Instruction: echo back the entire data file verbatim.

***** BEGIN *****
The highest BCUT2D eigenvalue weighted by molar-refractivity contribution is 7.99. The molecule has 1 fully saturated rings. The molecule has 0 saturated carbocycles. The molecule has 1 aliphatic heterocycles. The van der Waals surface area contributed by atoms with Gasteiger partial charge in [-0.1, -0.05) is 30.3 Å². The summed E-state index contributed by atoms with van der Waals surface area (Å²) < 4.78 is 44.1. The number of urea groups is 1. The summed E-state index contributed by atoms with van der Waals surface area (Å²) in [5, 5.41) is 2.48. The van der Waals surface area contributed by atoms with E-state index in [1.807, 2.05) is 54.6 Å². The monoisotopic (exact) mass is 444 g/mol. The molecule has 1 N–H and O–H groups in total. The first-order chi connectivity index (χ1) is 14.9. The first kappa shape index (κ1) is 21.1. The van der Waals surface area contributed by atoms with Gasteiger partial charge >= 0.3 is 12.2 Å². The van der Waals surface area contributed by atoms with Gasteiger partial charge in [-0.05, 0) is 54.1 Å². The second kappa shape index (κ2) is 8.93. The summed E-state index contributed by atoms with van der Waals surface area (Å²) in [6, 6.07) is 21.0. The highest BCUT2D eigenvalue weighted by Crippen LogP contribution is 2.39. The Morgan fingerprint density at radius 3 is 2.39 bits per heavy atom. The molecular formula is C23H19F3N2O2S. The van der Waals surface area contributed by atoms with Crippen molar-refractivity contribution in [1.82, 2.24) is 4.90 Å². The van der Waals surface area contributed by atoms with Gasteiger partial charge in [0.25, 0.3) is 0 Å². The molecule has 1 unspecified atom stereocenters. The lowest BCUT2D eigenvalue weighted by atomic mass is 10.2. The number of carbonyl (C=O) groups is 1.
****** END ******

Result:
The highest BCUT2D eigenvalue weighted by molar-refractivity contribution is 7.99. The molecule has 1 fully saturated rings. The molecule has 0 saturated carbocycles. The molecule has 1 aliphatic heterocycles. The van der Waals surface area contributed by atoms with Gasteiger partial charge in [-0.1, -0.05) is 30.3 Å². The summed E-state index contributed by atoms with van der Waals surface area (Å²) < 4.78 is 44.1. The number of urea groups is 1. The summed E-state index contributed by atoms with van der Waals surface area (Å²) in [5, 5.41) is 2.48. The van der Waals surface area contributed by atoms with E-state index in [1.807, 2.05) is 54.6 Å². The monoisotopic (exact) mass is 444 g/mol. The molecule has 1 N–H and O–H groups in total. The first-order chi connectivity index (χ1) is 14.9. The first kappa shape index (κ1) is 21.1. The van der Waals surface area contributed by atoms with Gasteiger partial charge >= 0.3 is 12.2 Å². The van der Waals surface area contributed by atoms with Gasteiger partial charge in [-0.05, 0) is 54.1 Å². The second kappa shape index (κ2) is 8.93. The summed E-state index contributed by atoms with van der Waals surface area (Å²) in [6, 6.07) is 21.0. The highest BCUT2D eigenvalue weighted by Crippen LogP contribution is 2.39. The Morgan fingerprint density at radius 3 is 2.39 bits per heavy atom. The molecular formula is C23H19F3N2O2S. The van der Waals surface area contributed by atoms with Crippen molar-refractivity contribution in [1.82, 2.24) is 4.90 Å². The van der Waals surface area contributed by atoms with Gasteiger partial charge in [0.25, 0.3) is 0 Å². The molecule has 1 unspecified atom stereocenters. The lowest BCUT2D eigenvalue weighted by atomic mass is 10.2. The number of carbonyl (C=O) groups is 1.